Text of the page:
A custodial receiver only takes possession of a designated asset and operates and/or sells it – a remedy not available in bankruptcy. A prime example is a receivership appointment made solely to collect rents during the pendency of a foreclosure. Custodial receivers also operate free of many of the requirements imposed on a general receiver and have been used in the past year in Washington to sell hotels and small businesses, manage distressed real estate and liquidate farm crops.

Requirements for a Successful Receivership
Receiverships, which are ancillary to another proceeding such as an action for foreclosure or corporate dissolution, generally are more  successful when undertaken with the consent of the key parties,  including the primary lenders and a majority of the owners or  shareholders. The parties need to find an independent, capable  businessperson who is available and willing to accept the assignment.  Prior experience in the industry may be helpful, but is not critical. Management expertise and good communication skills together with  turnaround management experience and a healthy dose of common  sense are, however, essential.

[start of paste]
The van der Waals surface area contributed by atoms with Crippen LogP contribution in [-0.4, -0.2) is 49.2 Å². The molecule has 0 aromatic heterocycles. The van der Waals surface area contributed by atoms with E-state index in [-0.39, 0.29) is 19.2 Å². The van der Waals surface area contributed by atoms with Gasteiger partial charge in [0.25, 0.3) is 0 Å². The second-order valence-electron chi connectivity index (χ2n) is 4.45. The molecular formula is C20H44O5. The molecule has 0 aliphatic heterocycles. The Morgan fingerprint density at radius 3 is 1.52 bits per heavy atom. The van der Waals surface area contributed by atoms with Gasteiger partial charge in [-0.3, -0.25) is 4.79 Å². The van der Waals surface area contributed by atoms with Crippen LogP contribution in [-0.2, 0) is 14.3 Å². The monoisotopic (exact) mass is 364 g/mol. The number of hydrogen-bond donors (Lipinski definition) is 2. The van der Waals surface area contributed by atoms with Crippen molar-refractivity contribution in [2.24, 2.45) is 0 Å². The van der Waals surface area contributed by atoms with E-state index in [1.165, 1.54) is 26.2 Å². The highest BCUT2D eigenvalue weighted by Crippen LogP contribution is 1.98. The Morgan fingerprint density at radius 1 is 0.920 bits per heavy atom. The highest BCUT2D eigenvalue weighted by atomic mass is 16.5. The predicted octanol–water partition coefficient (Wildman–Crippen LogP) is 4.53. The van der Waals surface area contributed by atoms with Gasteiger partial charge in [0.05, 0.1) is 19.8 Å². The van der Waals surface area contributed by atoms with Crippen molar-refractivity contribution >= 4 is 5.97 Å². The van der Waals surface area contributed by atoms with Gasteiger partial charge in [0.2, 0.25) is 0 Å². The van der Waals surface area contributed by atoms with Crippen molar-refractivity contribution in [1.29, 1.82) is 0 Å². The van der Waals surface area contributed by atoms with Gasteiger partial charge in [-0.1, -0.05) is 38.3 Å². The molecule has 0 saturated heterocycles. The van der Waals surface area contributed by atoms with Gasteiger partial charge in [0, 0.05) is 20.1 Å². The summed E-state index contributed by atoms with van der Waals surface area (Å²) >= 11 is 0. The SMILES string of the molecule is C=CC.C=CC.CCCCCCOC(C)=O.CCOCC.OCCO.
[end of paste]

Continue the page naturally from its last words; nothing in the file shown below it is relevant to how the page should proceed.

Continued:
Another requirement is the cooperation of remaining management and employees. The receiver will need to reassure the workers about continuation of the company and, in some cases, may seek court  approval to provide incentives for key employees and/or management (a step that is increasingly problematic under the BAPCPA).

Finally, the receiver must have adequate support, including in-house staff and outside professionals. The receiver’s counsel and  accountants should understand the receivership process and work  closely with the receiver to accomplish objectives.

Receiverships generally have fewer procedural rules and statutory regulations than bankruptcies. The statute specifies a number of  duties, including preparation of schedules of assets and liabilities,  notice to various parties and reporting requirements. In addition, the  appointment order may include case specific duties, authority and responsibilities of the receiver.